While budget negotiations drag on and politicians decry the prospect of being forced to look for spending cuts, it’s helpful to revisit a report from just a few weeks ago that shows just how obvious some serious spending reform is.
The Government Accountability Office released its annual report just before Tax Day this year, showing a striking 66 separate ways that the executive branch or Congress could improve efficiency and effectiveness, spanning 24 areas and a wide range of government functions.
Bankrupting America pointed out some key findings, including a $1.6 billion revolving fund at the Treasury for environmental cleanup that was already completed, and the fact that the government has already saved $20 billion by addressing just 37 percent of GAO’s recommendations.
Take a moment to read the entire report here, and keep it in mind whenever any politician claims there’s nowhere to cut.
Some troubling news on the budget front. If sources are accurate, the first budget since the GOP took the Senate will end up dodging any serious spending cuts:
Forget about Paul Ryan’s Medicare privatization plan. The same with other entitlement reforms. And never mind offsetting defense spending increases.
In almost every instance, sources describe a GOP budget deal in which political practicality beats out ideology as Republican leaders tack toward the party’s center now that they’re in control of both chambers. The final agreement was expected to be unveiled Monday evening until Sen. Bob Corker (R-Tenn.) announced he would not sign the deal without explanation.
The agreement will be unwelcome news for gung-ho conservatives and fiscal hawks both in Washington and around the country who’ve called for Republicans to exercise their new power to enact sweeping GOP priorities. And it is unclear if Corker is holding the budget because of such provisions he believes are fiscally irresponsible; he dislikes that Republicans are circumventing budget caps by funneling money into a war account.
But with Republicans hoping to keep control of the Senate in the coming election, and the party still smarting over losing battles with President Barack Obama on government spending and immigration, the GOP is coalescing around a budget that avoids the biggest fights.
This is what federal budgeting has come to.
Politicians in Congress are upset about a potential plan to get rid of a budgeting trick known as “CHIMPS,” or Changes-In-Mandatory-Programs. Last year, we joined with 19 other groups urging Congress not to rely on this particularly shady trick.
But now, to hear some politicians tell it, this ability to shift funding from mandatory programs to artificially hike up discretionary spending is the only way they’ll be able to come up with $20 billion.
Just as negotiators are pressing to finalize a Republican budget, several top House appropriators waded into the debate Thursday and warned budget writers to stay away from a vital funding stream — lest they tank the entire appropriations process.
House Appropriations Chairman Hal Rogers said an obscure budget provision backed by Sen. Bob Corker (R-Tenn.) and Senate Budget Chairman Mike Enzi (R-Wyo.) would make his panel trim another $20 billion beyond what’s already required by the 2011 deficit-reduction law that first reduced, then froze spending for the past few years.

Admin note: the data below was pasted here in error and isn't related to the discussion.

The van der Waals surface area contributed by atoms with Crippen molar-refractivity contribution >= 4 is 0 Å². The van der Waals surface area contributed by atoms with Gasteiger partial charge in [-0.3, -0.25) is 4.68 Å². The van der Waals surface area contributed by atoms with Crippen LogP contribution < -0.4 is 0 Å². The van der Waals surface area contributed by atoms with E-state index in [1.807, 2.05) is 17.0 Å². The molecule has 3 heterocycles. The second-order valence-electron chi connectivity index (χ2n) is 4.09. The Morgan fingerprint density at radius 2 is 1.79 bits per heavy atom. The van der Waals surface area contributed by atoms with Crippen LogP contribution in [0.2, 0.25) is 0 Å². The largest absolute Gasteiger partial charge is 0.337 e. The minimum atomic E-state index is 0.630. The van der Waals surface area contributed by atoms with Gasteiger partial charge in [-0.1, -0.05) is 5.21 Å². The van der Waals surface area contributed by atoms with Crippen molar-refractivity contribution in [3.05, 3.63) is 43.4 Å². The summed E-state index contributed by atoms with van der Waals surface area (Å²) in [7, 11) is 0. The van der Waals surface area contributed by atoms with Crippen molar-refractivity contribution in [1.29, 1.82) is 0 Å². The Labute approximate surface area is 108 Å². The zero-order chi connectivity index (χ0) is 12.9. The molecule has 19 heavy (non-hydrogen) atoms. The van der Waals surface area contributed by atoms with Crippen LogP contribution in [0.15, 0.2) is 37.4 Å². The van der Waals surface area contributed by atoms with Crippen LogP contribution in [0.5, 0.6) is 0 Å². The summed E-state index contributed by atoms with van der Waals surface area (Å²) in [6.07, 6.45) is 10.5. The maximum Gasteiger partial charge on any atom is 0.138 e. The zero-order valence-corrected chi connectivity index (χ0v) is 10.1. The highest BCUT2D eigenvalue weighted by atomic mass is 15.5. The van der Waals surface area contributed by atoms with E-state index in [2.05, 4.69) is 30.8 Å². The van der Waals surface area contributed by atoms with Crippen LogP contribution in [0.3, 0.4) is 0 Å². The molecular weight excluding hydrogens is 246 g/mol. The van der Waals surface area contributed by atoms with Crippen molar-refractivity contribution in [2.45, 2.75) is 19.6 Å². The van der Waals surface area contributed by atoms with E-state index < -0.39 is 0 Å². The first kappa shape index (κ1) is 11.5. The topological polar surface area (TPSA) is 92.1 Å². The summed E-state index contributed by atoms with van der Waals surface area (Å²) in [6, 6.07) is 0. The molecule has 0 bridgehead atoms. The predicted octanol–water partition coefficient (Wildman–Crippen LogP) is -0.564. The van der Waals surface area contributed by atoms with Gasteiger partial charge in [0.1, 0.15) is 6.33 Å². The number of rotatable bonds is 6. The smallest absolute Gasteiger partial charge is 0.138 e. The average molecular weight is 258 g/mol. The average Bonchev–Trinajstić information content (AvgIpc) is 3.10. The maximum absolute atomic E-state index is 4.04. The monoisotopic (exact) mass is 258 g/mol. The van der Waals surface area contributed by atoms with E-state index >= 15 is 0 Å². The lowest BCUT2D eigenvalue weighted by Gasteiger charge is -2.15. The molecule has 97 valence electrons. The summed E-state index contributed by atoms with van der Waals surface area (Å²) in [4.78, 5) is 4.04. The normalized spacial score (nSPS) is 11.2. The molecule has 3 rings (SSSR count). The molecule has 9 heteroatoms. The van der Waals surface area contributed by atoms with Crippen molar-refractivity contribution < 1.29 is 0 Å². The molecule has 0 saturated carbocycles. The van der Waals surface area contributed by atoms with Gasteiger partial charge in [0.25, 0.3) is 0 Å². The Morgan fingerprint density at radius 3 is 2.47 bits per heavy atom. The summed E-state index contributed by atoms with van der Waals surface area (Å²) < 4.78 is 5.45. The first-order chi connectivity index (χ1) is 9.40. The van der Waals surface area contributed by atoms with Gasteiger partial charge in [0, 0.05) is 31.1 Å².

“It’s almost $20 billion that we would have to find from somewhere — and there’s nowhere else to go,” Rogers, (R-Ky.), said off the House floor. “So I’m very concerned. … I keep hoping … we come to another plan … that will ease the pressure on sequestration. But until that happens, the CHIMPS money is really” important.
There are plenty of places to find the $20 billion — and much more — and that’s just low-hanging fruit that many across the political spectrum easily support.
In case anyone is wondering, this perspective is utterly absurd.
In entirely predictable news, it seems like many politicians don’t like accountability.
GOP congressional leaders are racing to approve a budget blueprint for the coming year that abides by strict spending limits, determined to show that the party can maintain fiscal discipline.
But some rank-and-file Republicans are already expressing interest in a much bigger deal that would adjust those caps, sweep away the still-developing blueprint and ease the budgetary pressure on the Pentagon — and, grudgingly, domestic programs if necessary.
Read the rest here.
This is why our cause is so important. As long as deals consist of “I’ll vote for your spending if you’ll vote for mine,” we won’t have true spending reform that’s so desperately needed.
Fiscal conservatives who want reform of this crucial area of the federal budget should watch carefully tomorrow. From The Hill:
Every member of the House will have the chance on Tuesday to make recommendations for what should be in this year’s defense policy bill, which is produced by members of the House Armed Services Committee.
The annual “Member Day,” which is held like a regular, multi-panel hearing, gives lawmakers who do not sit on the panel the opportunity to advocate for military concerns back in their districts, such as supporting a base or keeping funding for a weapons program.
The event was started so that every lawmaker would have a chance to make the case for “why they wanted things in the bill. And we would listen to them as long as they came,” said former Armed Services chairman Buck McKeon (R-Calif.), who began the tradition and retired at the end of the last Congress.
Like any government department, we know the Pentagon is full of waste and inefficiency. Anyone who cares about the debt should listen closely to their representatives tomorrow.